On the other side of the artificial intelligence debate is mathematical physicist Roger Penrose. His point of view, Letzter explains, is, “Your consciousness emerges from mysterious, exotic physics acting inside your neurons. Penrose (who, at 84, is responsible for a substantial chunk of our understanding of the shape of the universe) has argued since the 1980s that conventional computer science and physics cannot explain the human mind.” After all, our minds are quite capable of fooling us, even generating false memories. Letzter reports Aaronson and Penrose recently debated each other at a conference in Minnesota. Letzter sums up the debate this way, “Either the brain is basically a computer, or there’s a whole new world of neuroscience and physics out there that we have not yet even begun to discover.” According to Letzter, Aaronson actually appreciates Penrose’s attempt to explain his position concerning artificial intelligence. In blog article about the debate, Aaronson explains:
“If anyone thinks [a brain is nothing like a computer], the burden is on them to articulate what it is about the brain that could possibly make it relevantly different from a digital computer. It’s their job! … One of the many reasons I admire Roger is that, out of all the AI skeptics on earth, he’s virtually the only one who’s actually tried to meet this burden, as I understand it! He, nearly alone, did what I think all AI skeptics should do, which is: suggest some actual physical property of the brain that, if present, would make it qualitatively different from all existing computers, in the sense of violating the Church-Turing Thesis. Indeed, he’s one of the few AI skeptics who even understands what meeting this burden would entail: that you can’t do it with the physics we already know, that some new ingredient is necessary.”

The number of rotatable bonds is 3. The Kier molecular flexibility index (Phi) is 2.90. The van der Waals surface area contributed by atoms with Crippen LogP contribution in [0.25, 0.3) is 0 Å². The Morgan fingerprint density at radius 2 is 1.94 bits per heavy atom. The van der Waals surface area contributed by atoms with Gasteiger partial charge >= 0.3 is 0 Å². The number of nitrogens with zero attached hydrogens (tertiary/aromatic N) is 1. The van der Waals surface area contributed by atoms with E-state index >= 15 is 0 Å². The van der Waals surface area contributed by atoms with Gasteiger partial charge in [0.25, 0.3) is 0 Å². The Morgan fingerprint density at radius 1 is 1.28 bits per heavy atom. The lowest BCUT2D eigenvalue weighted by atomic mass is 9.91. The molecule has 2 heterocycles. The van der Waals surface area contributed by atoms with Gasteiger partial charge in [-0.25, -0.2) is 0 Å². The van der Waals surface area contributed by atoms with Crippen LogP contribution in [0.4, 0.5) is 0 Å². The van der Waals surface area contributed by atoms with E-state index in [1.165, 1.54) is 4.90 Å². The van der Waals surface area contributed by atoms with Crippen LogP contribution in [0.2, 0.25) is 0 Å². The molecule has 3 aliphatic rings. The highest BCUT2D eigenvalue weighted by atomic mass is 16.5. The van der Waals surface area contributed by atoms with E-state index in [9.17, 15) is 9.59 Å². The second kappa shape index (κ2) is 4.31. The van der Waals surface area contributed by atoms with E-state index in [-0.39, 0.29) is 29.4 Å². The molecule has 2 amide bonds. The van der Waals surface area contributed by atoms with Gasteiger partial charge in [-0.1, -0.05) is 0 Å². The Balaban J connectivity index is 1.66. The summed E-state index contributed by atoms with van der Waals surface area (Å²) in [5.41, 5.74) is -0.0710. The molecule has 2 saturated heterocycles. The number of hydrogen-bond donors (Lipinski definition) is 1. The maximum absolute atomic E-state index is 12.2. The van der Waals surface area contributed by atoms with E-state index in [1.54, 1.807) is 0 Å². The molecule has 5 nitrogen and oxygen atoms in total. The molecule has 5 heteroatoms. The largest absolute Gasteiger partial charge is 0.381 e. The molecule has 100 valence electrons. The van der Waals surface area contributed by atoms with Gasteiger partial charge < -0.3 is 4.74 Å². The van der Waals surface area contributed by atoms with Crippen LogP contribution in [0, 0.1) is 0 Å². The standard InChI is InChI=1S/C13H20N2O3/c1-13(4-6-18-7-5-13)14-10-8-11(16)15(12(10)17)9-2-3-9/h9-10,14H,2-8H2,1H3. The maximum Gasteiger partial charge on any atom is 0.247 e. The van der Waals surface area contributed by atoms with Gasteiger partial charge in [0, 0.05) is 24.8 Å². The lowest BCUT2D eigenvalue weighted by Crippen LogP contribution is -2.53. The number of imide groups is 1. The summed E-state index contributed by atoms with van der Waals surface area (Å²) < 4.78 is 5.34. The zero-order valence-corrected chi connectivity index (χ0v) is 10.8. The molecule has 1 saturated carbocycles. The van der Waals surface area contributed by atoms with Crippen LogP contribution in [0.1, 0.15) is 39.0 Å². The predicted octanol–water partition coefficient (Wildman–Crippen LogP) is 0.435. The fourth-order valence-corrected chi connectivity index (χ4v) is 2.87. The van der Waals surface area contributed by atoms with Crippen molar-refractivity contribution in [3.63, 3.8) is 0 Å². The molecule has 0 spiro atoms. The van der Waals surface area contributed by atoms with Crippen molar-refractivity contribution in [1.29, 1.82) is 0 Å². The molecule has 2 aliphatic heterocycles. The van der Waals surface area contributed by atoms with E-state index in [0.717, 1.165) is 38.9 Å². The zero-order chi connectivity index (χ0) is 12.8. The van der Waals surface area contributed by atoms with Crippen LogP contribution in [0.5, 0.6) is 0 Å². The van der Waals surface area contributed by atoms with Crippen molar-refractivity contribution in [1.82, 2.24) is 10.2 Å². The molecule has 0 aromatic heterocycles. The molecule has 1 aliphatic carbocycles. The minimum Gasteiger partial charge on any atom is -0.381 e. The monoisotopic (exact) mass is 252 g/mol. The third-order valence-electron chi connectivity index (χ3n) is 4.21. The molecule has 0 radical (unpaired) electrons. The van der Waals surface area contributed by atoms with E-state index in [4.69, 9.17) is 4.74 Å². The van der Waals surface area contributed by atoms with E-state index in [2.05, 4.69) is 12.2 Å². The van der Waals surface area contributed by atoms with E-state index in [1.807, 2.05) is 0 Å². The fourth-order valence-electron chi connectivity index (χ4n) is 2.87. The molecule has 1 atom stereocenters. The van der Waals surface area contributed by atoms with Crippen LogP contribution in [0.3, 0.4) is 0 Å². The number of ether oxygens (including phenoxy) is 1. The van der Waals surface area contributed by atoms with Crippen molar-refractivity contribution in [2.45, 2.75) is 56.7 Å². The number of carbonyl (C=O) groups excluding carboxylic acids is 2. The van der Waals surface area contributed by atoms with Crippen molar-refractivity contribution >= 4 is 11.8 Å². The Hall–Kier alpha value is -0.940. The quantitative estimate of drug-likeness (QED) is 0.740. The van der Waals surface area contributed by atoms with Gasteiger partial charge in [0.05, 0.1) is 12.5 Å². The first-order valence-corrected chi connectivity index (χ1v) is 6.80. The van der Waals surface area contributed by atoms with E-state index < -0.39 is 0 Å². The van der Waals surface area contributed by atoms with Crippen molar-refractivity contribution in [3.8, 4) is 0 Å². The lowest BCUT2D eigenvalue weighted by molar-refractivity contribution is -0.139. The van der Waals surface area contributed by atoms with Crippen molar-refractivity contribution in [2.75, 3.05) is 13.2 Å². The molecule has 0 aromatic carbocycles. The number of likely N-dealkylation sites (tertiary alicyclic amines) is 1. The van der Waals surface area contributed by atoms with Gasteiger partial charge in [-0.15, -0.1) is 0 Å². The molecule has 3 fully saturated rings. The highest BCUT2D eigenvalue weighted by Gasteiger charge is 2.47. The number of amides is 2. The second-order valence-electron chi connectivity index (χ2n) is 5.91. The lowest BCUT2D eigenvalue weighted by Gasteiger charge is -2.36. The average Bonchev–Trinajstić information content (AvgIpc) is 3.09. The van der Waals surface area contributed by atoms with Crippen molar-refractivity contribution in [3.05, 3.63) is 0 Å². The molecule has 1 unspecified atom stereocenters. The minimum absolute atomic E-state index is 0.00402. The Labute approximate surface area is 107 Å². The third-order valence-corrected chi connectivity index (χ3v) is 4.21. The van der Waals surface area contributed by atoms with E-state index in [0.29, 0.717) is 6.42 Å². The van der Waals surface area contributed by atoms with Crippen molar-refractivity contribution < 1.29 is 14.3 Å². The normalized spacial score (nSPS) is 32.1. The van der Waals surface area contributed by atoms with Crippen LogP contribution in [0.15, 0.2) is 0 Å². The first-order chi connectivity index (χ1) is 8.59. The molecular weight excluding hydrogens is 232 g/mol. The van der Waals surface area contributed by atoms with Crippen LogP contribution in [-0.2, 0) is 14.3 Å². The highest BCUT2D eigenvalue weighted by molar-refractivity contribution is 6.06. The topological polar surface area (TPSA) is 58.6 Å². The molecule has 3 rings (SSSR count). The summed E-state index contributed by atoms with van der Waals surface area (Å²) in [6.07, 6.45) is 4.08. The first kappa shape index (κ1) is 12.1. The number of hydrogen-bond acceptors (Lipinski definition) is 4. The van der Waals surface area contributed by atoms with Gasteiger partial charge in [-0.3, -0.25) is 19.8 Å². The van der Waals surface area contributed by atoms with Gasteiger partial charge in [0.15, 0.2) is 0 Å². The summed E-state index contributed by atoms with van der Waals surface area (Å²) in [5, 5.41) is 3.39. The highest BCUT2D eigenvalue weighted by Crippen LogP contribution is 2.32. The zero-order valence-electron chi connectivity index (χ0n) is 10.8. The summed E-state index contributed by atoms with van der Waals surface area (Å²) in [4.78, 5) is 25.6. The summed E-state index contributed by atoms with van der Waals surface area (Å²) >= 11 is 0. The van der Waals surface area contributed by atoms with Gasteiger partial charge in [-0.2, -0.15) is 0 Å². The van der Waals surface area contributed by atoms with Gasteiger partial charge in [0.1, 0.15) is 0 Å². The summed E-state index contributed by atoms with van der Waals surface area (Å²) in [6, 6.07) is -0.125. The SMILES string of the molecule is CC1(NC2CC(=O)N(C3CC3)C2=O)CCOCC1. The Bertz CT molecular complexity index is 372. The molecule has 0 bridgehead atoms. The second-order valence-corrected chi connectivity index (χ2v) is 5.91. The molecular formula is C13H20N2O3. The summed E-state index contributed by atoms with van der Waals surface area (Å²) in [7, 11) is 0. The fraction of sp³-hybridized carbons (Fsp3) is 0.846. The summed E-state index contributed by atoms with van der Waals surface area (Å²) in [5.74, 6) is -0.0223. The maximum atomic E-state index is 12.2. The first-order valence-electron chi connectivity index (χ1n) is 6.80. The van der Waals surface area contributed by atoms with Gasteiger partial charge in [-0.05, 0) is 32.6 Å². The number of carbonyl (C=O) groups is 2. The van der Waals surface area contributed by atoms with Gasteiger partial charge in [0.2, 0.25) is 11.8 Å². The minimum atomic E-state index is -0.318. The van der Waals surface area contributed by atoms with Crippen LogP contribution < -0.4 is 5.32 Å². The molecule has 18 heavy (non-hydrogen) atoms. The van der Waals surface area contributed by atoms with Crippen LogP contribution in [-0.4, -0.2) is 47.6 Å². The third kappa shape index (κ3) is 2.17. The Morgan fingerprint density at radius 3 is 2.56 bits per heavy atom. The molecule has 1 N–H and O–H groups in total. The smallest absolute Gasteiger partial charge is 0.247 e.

As someone who works in the field of artificial intelligence (specifically in the field of cognitive computing), I find Aaronson’s arguments more compelling than Penrose’s. You don’t have to address the metaphysical mystery of sentience in order to accept the proposition that machines can act intelligently to perform specified tasks or discover new knowledge on their own. In fact, I believe that work done by Cycorp®, one of Enterra Solutions® partners, actually negates Penrose’s assertions. As the company’s website notes, “Cycorp is a leading provider of semantic technologies that bring a new level of intelligence and common sense reasoning to a wide variety of software applications. The Cyc software combines an unparalleled common sense ontology and knowledge base with a powerful reasoning engine and natural language interfaces to enable the development of novel knowledge-intensive applications.”